Having that opportunity gave me a fresh perspective on my daily work.”
Throughout the program, Jennifer says she worked closely with Kelley faculty — many of whom have worked in healthcare and pharma — who helped her translate her newfound business acumen to tackle real challenges in her industry.
“One thing that makes the Kelley School unique is its faculty. They truly possess a combination of impeccable professional experience and excellent teaching skills,” says Jennifer. “The professors have a real passion for their students’ learning and a passion for changing the healthcare industry. It is certainly more than a job for them. You can tell it’s really their calling.”
Educating isn’t limited to the professors, however. Students in the Graduate Certificate in Medical Management come from a variety of healthcare fields and professions. Jennifer’s class included everyone from experienced healthcare professionals to several students still in medical school. The entire class brings to the table a diverse set of experiences and knowledge that benefits the entire cohort.
“The U.S. healthcare system is incredibly complex, and we had someone from every part of the industry in our courses. It was invaluable to hear how the topics we discussed impact their work — from revenue cycle to clinical providers and practice management,” says Jennifer. “As a medical device industry professional, gaining that knowledge allows me to adjust my expectations, goals or approach for various customers based on their experiences.”
Tools for navigating a complex industry.
And because the healthcare industry is so complex, Jennifer says becoming an expert in her field requires understanding the sum of its parts. It’s not enough to be an expert in your industry; the ability to impact such a massive sector requires a well-rounded approach.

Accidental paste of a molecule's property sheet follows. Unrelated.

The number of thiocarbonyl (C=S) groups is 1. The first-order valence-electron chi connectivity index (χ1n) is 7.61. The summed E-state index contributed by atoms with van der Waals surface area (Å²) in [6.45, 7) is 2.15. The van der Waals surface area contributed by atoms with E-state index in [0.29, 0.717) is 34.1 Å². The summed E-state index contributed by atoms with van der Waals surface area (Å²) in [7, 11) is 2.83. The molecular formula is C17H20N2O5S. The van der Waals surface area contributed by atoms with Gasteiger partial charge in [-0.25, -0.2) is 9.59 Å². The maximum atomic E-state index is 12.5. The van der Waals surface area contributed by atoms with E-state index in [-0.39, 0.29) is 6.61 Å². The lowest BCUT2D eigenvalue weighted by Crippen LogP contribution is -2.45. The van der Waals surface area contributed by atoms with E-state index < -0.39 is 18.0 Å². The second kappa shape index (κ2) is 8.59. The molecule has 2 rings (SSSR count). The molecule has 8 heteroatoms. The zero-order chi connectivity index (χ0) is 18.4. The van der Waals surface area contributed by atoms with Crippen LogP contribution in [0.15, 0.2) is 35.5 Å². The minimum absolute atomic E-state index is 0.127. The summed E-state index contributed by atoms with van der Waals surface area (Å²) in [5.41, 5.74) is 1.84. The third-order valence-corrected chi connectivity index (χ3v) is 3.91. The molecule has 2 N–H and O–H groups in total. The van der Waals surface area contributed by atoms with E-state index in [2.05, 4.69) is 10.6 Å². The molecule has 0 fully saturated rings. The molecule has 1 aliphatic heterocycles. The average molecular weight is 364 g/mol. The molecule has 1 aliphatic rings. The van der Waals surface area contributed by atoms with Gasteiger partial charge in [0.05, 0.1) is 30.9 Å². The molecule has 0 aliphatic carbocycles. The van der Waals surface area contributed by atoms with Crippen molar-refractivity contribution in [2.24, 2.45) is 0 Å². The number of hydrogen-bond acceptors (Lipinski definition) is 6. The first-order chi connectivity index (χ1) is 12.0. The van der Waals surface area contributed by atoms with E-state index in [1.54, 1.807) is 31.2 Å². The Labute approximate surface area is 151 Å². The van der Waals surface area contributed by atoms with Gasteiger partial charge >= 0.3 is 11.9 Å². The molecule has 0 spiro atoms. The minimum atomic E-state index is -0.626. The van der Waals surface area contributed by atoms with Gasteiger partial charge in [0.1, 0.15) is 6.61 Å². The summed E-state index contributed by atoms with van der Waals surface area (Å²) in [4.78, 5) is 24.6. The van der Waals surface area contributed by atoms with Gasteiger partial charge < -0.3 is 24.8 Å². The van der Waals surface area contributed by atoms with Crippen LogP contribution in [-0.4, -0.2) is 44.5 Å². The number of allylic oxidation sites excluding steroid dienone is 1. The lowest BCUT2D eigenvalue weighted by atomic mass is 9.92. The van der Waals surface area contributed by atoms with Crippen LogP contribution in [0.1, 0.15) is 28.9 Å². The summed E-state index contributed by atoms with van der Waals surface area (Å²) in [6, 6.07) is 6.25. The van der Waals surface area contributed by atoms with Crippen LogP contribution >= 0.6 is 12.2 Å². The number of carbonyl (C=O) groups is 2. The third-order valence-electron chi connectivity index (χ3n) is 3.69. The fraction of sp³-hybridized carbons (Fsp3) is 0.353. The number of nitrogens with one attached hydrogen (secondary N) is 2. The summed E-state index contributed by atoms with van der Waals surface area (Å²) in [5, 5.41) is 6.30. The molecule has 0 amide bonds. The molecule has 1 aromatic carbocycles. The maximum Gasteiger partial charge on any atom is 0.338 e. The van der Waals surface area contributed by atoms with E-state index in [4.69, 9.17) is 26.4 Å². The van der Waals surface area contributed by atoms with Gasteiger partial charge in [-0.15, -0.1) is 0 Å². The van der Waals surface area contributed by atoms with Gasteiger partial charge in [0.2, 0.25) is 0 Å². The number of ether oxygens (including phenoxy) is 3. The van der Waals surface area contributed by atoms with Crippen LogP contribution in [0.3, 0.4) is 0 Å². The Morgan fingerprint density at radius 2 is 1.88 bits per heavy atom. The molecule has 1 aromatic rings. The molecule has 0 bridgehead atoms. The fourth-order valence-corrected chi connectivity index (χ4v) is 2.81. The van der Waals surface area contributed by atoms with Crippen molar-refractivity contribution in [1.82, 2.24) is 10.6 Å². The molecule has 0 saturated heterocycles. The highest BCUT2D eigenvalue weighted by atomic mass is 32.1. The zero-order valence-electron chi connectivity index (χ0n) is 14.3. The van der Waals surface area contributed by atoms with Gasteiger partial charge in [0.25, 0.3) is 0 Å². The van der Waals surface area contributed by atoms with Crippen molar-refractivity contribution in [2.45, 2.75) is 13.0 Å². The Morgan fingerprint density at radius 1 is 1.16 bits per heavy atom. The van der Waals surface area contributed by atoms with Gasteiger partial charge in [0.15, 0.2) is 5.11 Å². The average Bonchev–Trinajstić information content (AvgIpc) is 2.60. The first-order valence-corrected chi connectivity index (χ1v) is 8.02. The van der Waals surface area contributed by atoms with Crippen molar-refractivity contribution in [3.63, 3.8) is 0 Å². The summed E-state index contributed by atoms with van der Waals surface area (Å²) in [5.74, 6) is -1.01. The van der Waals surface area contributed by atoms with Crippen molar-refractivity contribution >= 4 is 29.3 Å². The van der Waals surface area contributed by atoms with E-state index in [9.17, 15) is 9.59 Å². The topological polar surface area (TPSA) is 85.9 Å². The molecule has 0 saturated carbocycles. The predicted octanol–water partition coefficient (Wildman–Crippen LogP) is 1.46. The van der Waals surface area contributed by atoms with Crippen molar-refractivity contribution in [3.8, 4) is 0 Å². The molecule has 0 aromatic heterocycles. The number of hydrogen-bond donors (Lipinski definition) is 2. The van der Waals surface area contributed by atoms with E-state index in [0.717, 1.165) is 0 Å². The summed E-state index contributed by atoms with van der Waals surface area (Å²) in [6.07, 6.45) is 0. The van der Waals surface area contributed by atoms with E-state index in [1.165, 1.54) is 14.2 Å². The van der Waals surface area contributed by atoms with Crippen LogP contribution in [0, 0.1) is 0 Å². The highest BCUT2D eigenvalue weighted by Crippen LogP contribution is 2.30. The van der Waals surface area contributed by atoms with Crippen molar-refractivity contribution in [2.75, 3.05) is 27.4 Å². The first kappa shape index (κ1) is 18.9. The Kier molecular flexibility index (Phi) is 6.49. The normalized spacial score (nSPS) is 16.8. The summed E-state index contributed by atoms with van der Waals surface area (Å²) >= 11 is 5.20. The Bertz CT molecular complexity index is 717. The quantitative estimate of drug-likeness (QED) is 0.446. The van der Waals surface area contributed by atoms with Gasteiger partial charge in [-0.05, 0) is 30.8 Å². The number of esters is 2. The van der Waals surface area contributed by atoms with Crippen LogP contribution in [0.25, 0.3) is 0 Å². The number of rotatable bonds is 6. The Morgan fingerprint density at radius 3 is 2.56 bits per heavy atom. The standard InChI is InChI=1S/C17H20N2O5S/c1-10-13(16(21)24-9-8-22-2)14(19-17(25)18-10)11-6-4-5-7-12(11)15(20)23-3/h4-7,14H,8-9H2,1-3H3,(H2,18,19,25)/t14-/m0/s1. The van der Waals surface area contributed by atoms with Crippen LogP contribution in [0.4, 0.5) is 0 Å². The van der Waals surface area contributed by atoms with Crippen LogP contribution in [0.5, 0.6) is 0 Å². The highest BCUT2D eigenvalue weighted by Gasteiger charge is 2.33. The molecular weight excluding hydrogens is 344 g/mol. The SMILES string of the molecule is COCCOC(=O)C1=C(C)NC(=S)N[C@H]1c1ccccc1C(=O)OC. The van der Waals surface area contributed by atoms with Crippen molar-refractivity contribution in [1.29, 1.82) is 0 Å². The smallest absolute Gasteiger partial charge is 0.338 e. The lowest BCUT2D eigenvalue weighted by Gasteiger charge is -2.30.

“Someone who’s going to create change in their particular part of healthcare needs to understand the entirety of it because every piece of the industry works together,” says Jennifer. “Whether you like it or not, you must understand each part of the business to overcome objections or obstacles that might be put in your way. This is particularly true from a provider’s perspective, where you want to do the best for your patient. You need to understand how to communicate these issues and navigate them within the parameters of your hospital system.”
Whether you like it or not, you must understand each part of the business to overcome objections or obstacles that might be put in your way.”
Jennifer has encouraged other professionals in her role to pursue the Kelley Graduate Certificate in Medical Management to gain the broad perspective on the healthcare industry and critical connections to other fields. Plus, she says it’s been fun to return to the classroom several years after her undergraduate studies and exercise the academic part of her brain.
“The process of going back to the university setting was really enjoyable for me. The skills you need in an educational environment are skills we put away when we’ve been in the workforce environment,” she says. “Reigniting that passion for questioning, evaluating and reassessing things going on within my own territory and business was helpful for me.”
“This program did what I hoped it would do when I set out to bolster my journalism background: It aligned my education with what I was doing professionally, and it was an invaluable experience that gave me everything I wanted out of it, and more.”